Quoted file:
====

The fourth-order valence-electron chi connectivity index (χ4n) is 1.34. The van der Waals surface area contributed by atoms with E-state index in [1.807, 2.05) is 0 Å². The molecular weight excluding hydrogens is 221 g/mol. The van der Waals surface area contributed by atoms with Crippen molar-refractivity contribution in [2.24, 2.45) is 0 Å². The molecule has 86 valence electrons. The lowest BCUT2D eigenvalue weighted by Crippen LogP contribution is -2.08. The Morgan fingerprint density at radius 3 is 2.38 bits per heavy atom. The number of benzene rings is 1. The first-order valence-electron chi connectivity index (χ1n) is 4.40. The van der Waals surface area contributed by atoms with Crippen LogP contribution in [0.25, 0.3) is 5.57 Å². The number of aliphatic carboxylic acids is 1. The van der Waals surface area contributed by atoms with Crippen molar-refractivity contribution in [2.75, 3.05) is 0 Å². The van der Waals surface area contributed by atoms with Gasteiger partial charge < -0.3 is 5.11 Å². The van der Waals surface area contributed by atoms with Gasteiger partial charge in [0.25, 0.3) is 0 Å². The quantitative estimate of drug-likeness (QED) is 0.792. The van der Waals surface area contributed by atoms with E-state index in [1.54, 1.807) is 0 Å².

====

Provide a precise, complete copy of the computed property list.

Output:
The fourth-order valence-electron chi connectivity index (χ4n) is 1.34. The van der Waals surface area contributed by atoms with E-state index in [1.807, 2.05) is 0 Å². The molecular weight excluding hydrogens is 221 g/mol. The van der Waals surface area contributed by atoms with Crippen molar-refractivity contribution in [2.24, 2.45) is 0 Å². The molecule has 86 valence electrons. The lowest BCUT2D eigenvalue weighted by Crippen LogP contribution is -2.08. The Morgan fingerprint density at radius 3 is 2.38 bits per heavy atom. The number of benzene rings is 1. The first-order valence-electron chi connectivity index (χ1n) is 4.40. The van der Waals surface area contributed by atoms with Crippen LogP contribution in [0.25, 0.3) is 5.57 Å². The number of aliphatic carboxylic acids is 1. The van der Waals surface area contributed by atoms with Crippen molar-refractivity contribution in [2.75, 3.05) is 0 Å². The van der Waals surface area contributed by atoms with Gasteiger partial charge < -0.3 is 5.11 Å². The van der Waals surface area contributed by atoms with Gasteiger partial charge in [0.25, 0.3) is 0 Å². The quantitative estimate of drug-likeness (QED) is 0.792. The van der Waals surface area contributed by atoms with E-state index in [1.54, 1.807) is 0 Å².